April is National Minority Health Month, a time to raise awareness about the well-documented health disparities that continue to affect racial and ethnic minorities, as well as highlight how the Affordable Care Act is reducing those disparities.
Despite the progress that we as a nation have made over the past 50 years, racial and ethnic minorities still lag behind their non-Hispanic white counterparts on many health fronts: Minorities are less likely to get the preventive care they need to stay healthy, more likely to suffer from chronic diseases such as diabetes, colon cancer, asthma, and heart disease, and they are less likely to have access to affordable, quality health care.
The Affordable Care Act, along with the Action Plan to Reduce Racial and Ethnic Health Disparities and the National Stakeholder Strategy for Achieving Health Equity that HHS released one year ago, are helping fight these disparities.
Lack of insurance is a significant driver of health care disparities. More than 1.2 million Latinos, Blacks, Asian Americans and American Indian/Alaska Natives have gained coverage because the new health care law allows millions of young adults to stay on their parents' plans until age 26.
In 2014, new Affordable Insurance Exchanges will make it possible for families, individuals, and small business owners to shop for private health insurance in a new competitive marketplace in their state. And new data suggest that 5.4 million Latinos and 3.8 million African Americans who would otherwise be uninsured will gain coverage by 2016. The health care law also strengthens Medicare for our seniors with many free preventive services, including a free annual wellness visit with their doctor, a 50 percent discount on brand name medications for those in the prescription drug "donut hole," and strong anti-fraud measures. These provisions help ensure our seniors get the care and medicines they need.
We are also focused on preventing diseases before they start. The new health law requires most health insurance plans to cover prevention and wellness benefits with no cost-sharing. These services include well-child visits, blood pressure screenings, pap smears and mammograms for women and flu shots for both children and adults.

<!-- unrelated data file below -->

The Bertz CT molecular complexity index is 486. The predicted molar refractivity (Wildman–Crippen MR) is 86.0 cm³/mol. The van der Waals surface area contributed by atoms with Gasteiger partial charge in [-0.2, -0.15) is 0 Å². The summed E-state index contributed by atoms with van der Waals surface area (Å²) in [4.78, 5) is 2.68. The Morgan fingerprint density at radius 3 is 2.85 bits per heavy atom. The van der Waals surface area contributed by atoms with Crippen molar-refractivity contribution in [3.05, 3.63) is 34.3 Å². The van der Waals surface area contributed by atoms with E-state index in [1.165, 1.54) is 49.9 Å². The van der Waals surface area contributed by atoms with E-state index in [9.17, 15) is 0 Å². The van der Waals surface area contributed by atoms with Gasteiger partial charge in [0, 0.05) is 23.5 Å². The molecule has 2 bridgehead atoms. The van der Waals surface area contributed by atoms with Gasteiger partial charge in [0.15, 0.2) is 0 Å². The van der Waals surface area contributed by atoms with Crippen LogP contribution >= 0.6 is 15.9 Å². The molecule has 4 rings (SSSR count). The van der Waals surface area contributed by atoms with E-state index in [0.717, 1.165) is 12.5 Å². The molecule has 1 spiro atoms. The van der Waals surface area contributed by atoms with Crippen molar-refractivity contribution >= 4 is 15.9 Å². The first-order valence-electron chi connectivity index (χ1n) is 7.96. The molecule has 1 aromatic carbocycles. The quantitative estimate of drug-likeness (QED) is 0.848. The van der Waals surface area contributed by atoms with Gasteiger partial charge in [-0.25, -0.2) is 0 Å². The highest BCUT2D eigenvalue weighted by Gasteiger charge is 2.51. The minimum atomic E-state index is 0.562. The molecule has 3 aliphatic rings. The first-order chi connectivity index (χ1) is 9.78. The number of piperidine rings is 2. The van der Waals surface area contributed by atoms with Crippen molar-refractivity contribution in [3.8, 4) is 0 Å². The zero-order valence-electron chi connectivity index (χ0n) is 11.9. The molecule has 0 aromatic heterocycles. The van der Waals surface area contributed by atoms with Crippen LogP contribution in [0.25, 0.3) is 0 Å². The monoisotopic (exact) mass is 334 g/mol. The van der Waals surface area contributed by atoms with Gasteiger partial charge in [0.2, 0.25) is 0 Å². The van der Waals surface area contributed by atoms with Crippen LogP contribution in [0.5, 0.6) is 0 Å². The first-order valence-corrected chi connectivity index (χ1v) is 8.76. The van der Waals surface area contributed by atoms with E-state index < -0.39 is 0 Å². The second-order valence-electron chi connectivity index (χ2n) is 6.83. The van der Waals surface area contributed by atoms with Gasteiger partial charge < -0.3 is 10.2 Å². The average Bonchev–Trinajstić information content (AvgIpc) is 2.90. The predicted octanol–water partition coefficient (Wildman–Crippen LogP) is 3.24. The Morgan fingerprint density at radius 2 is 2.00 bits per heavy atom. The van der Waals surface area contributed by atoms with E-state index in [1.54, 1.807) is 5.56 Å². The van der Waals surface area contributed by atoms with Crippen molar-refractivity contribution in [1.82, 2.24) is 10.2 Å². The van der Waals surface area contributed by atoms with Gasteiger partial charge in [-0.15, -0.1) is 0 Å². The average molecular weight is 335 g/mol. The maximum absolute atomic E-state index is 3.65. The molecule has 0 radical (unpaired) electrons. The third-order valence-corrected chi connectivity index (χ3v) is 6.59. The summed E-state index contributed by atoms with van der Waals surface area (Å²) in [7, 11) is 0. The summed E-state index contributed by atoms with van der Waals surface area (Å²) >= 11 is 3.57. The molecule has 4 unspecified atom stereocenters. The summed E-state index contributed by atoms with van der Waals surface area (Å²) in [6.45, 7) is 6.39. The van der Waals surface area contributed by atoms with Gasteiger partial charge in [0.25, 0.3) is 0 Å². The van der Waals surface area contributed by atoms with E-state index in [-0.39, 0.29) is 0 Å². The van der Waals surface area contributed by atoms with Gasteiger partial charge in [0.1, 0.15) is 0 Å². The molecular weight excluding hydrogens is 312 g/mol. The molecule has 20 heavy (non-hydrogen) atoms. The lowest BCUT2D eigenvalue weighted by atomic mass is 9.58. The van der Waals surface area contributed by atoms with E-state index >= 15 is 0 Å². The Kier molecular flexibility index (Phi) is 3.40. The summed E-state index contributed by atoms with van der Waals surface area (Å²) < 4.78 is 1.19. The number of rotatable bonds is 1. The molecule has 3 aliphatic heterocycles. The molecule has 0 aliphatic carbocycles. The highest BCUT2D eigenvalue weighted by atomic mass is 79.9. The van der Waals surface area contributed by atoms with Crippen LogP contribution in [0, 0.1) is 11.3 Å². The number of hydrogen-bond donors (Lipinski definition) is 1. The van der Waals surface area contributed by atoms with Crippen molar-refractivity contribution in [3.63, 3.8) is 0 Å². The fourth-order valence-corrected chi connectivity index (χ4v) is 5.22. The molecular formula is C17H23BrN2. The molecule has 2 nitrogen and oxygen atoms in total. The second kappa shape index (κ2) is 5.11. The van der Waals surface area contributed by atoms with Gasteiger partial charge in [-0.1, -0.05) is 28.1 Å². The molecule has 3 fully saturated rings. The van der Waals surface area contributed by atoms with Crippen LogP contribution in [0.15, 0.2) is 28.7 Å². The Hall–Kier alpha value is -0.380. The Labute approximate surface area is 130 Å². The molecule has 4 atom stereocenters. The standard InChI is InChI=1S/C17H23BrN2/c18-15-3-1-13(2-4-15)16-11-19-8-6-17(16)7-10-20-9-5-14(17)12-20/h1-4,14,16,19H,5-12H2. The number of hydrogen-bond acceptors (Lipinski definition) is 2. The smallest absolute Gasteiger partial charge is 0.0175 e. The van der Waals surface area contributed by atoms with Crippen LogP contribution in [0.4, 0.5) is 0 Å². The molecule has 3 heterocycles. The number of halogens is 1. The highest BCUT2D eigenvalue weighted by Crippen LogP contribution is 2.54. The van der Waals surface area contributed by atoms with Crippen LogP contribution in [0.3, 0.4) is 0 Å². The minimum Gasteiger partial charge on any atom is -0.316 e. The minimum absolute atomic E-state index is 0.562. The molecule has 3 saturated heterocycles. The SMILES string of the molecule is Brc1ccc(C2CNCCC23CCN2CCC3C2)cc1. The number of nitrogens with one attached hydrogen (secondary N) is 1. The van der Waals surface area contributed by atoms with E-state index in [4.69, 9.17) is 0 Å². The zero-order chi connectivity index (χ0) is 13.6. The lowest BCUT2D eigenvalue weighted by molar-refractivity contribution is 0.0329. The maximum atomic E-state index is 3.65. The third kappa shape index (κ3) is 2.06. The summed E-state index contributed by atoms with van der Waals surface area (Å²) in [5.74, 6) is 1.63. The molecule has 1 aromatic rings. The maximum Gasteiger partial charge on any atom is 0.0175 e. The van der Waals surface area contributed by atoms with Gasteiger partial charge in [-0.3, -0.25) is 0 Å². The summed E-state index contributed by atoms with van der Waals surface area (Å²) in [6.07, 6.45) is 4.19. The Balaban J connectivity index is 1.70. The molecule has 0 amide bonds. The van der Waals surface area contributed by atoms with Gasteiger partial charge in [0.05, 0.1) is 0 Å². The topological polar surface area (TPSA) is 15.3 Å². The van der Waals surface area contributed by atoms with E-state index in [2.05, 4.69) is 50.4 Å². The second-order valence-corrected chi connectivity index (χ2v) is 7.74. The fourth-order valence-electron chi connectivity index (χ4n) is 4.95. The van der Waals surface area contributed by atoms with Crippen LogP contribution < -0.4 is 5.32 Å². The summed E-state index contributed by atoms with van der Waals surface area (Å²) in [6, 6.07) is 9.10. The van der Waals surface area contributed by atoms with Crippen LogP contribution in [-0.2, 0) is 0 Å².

Pap smears, for example, are particularly important for Latina women, who contract cervical cancer at twice the rate of their non-Hispanic White counterparts, and mammograms are particularly important for African American women, who are less likely to be diagnosed with breast cancer but are more likely to die from it. In both cases, preventive care can stop these diseases before they become life-threatening.
Finally, we are working to expand access to care in communities nationwide. In addition to supporting community health centers nationwide, under the Action Plan's goal to reduce disparities in access to primary care services, we awarded $28.8 million last August to 67 community health centers, which serve uninsured and underinsured people, to expand and establish new sites, to care for 286,000 additional patients.
To learn more about National Minority Health Month and what the Department of Health and Human Services is doing to reduce minority health disparities and achieve health equity, see http://www.minorityhealth.hhs.gov/Actnow/.
To learn more about the law, go to www.healthcare.gov.
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